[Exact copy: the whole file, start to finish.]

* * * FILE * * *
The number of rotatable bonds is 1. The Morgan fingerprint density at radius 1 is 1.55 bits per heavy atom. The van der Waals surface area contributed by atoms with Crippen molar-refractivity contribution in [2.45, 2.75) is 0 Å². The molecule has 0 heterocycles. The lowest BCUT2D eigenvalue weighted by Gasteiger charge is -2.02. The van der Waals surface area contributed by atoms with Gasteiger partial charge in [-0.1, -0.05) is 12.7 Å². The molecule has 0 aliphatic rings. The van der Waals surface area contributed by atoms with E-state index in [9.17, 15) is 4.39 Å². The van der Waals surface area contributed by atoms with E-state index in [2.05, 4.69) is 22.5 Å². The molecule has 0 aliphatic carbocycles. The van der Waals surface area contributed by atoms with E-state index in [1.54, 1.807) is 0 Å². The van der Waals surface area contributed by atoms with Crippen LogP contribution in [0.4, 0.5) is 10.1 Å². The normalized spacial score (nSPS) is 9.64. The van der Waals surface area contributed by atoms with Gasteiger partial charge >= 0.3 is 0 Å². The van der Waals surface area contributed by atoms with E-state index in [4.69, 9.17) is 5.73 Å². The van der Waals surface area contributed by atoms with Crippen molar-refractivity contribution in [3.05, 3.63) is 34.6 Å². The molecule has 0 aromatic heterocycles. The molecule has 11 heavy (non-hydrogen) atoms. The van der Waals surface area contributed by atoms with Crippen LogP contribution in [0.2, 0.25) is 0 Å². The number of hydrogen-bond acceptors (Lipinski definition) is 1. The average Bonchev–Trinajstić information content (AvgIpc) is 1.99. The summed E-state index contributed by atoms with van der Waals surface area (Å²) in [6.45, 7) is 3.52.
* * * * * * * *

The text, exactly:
The number of rotatable bonds is 1. The Morgan fingerprint density at radius 1 is 1.55 bits per heavy atom. The van der Waals surface area contributed by atoms with Crippen molar-refractivity contribution in [2.45, 2.75) is 0 Å². The molecule has 0 heterocycles. The lowest BCUT2D eigenvalue weighted by Gasteiger charge is -2.02. The van der Waals surface area contributed by atoms with Gasteiger partial charge in [-0.1, -0.05) is 12.7 Å². The molecule has 0 aliphatic rings. The van der Waals surface area contributed by atoms with E-state index in [9.17, 15) is 4.39 Å². The van der Waals surface area contributed by atoms with E-state index in [2.05, 4.69) is 22.5 Å². The molecule has 0 aliphatic carbocycles. The van der Waals surface area contributed by atoms with E-state index in [1.54, 1.807) is 0 Å². The van der Waals surface area contributed by atoms with Crippen LogP contribution in [0.4, 0.5) is 10.1 Å². The normalized spacial score (nSPS) is 9.64. The van der Waals surface area contributed by atoms with Gasteiger partial charge >= 0.3 is 0 Å². The van der Waals surface area contributed by atoms with E-state index in [4.69, 9.17) is 5.73 Å². The van der Waals surface area contributed by atoms with Crippen molar-refractivity contribution in [3.05, 3.63) is 34.6 Å². The molecule has 0 aromatic heterocycles. The molecule has 11 heavy (non-hydrogen) atoms. The van der Waals surface area contributed by atoms with Crippen LogP contribution in [0.2, 0.25) is 0 Å². The number of hydrogen-bond acceptors (Lipinski definition) is 1. The average Bonchev–Trinajstić information content (AvgIpc) is 1.99. The summed E-state index contributed by atoms with van der Waals surface area (Å²) in [6.45, 7) is 3.52.